Viral: American man’s touching story of how his Singapore-born dad learned to support his interracial relationship

Clarence Tan and Edna Sophia with the rest of the Tan family. <i>Photo: Melanie Sanchez, via Edna Sophia/FB</i>
Clarence Tan and Edna Sophia with the rest of the Tan family. Photo: Melanie Sanchez, via Edna Sophia/FB

It’s a familiar scenario for many of us who have been in interracial relationships: The parents don’t approve. You can either give up on the relationship, give up on your parents — or find ways for your parents to accept your significant other.

In a now-viral Facebook post, Chinese-American Clarence Tan, 30, yesterday shared his own story of how he went down that get-on-board-or-else route, detailing what it took for his Singapore-born dad to accept the woman he was dating at the time, Edna Sophia, 26, who is from Ghana, West Africa.

Tan wrote of his father’s initial pushback, and how he and Sophia pushed forward, in a post he put up in “subtle Asian traits,” a closed Facebook group for people who share memes, videos and stories related to the Asian and Asian diaspora experience, where it has garnered over 100,000 reactions and nearly 10,000 comments since its publication yesterday morning.

As Tan told Coconuts Singapore today, the couple dated for three years after initially meeting at a church in 2016. They tied the knot a month ago on Aug. 10 and currently live in Missouri.

Clarence Tan and Edna Sophia with family members on their wedding day. (Photo: Edna Sophia/MelanieSanchez/fb)
Clarence Tan and Edna Sophia with Tan’s family members on their wedding day. Photo: Melanie Sanchez, via Edna Sophia/FB

Their road to marriage wasn’t all smooth-sailing, though — in his original post, Tan wrote of the stigma that exists within Chinese (and many other Asian cultural communities) that comes with dating an African person. His father was born in Singapore, while his mother was born in Hong Kong, and though both had moved to the US a long time ago — before Tan was even born — they still had er, shall we say, old-country ideas and biases about what their children’s ideal partners should look like.

Tan said that early on in his relationship with Sophia, his father told him that dating someone from such a different culture could lead to a bad marriage full of clashes, or if Tan were to ever decide to move to Asia, that it could even pose professional challenges for him.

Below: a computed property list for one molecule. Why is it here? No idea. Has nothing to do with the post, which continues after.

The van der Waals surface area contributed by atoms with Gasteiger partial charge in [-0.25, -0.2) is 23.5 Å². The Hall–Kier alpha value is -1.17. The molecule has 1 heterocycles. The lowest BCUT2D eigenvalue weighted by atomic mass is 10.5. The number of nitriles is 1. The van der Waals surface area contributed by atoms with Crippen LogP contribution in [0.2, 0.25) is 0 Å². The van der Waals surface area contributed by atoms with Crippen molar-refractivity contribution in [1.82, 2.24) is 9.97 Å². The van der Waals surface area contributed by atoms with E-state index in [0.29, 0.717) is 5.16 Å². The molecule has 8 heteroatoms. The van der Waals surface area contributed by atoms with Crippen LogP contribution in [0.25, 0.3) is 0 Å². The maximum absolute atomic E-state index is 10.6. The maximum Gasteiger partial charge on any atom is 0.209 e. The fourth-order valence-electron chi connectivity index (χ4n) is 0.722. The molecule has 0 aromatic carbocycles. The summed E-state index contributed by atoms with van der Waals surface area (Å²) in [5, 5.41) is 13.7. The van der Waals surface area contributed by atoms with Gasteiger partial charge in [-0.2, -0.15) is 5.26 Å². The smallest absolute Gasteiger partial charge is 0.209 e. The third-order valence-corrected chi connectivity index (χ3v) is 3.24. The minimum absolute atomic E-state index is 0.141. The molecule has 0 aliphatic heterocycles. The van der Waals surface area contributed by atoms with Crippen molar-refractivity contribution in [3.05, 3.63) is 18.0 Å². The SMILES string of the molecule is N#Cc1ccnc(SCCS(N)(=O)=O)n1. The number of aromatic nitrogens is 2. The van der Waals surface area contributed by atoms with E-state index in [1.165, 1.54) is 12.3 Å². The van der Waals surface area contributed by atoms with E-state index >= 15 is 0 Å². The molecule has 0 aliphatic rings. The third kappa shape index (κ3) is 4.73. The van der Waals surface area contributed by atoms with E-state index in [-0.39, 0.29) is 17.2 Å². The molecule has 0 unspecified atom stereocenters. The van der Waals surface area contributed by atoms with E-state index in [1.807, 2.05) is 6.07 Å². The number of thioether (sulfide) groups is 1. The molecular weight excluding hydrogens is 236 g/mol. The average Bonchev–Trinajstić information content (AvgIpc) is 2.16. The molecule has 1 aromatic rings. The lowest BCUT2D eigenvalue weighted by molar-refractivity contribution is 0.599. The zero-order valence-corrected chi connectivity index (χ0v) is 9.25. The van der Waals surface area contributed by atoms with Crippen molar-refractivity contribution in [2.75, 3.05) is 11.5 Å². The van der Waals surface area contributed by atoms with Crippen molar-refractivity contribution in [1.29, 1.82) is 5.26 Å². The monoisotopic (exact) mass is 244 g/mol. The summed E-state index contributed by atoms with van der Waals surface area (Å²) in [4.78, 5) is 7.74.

Out of all of his family members, Tan said, it was the most difficult to see his dad — who he is the closest to — be unapproving and unsupportive of his relationship.

“My dad is a great father and I respect him a lot. He has an incredible work ethic, sacrificed a lot to provide us, and always put our family first – I attribute most of who I am today to the example he set. So it was extremely upsetting when he told me he didn’t approve of my wife (then-girlfriend),” wrote Tan.

Clarence Tan and Edna Sophia on their wedding day. (Photo: Edna Sophia/MelanieSanchez/fb)
Clarence Tan and Edna Sophia on their wedding day. Photo: Melanie Sanchez, via Edna Sophia/FB

His dad also told him: “Clarence, this is your choice, so you can do whatever you want. But don’t expect my blessing.”

Rather than give up on his relationship with Sophia, however, Tan persisted and kept bringing her over to meet his family for dinner in spite of his dad constantly giving her a “weird look of disapproval.”

“At the same time, it was unbearable for then-girlfriend as she could feel like she wasn’t welcomed,” Tan wrote, adding that he sometimes had to lie to Sophia by telling her that she had been invited over for dinner even when she hadn’t been.

Tan’s efforts in getting his family to get to know Sophia better eventually paid off, he said, especially when his family discovered how supportive she had been of him in his business — not just by putting her own time and energy into helping him build it, but even by giving him occasional financial support.

“I had purposely kept (the financial situation) silent as it was embarrassing – but they (the family) eventually found out that it was their son who had lucked out,” Tan said, adding that his family had also come to see that Sophia is an “intelligent, kind, caring and polite” person.

Clarence Tan and Edna Sophia with family members on their wedding day. (Photo: Edna Sophia/MelanieSanchez/fb)
Clarence Tan and Edna Sophia with family members on their wedding day. Photo: Melanie Sanchez, via Edna Sophia/FB

“After enough invites and conversations, they realized that this is for real and they started opening up to her,” wrote Tan in the original post.

By the time Tan and Sophia got married, said Tan, the couple had the family’s full support — and that his father had “never looked happier” than on their wedding day.

Reflecting on everything that has happened during their relationship, Sophia told Coconuts Singapore: “It’s been an interesting journey, but I’m so grateful for how everything turned out. His dad sees me as his daughter now.”

Tan’s also got some words of wisdom for anyone who might be struggling with the same situation that he did: “Identify the foundational values, faith, and qualities that you and your significant other share, especially since values are so extremely important in a relationship or marriage.”

“Be honest with your parents in a respectful way — it helps letting your parents know it’s serious, and it helps your significant other know that you’re not hiding them, which causes a lot of arguments.”

Hear, hear.

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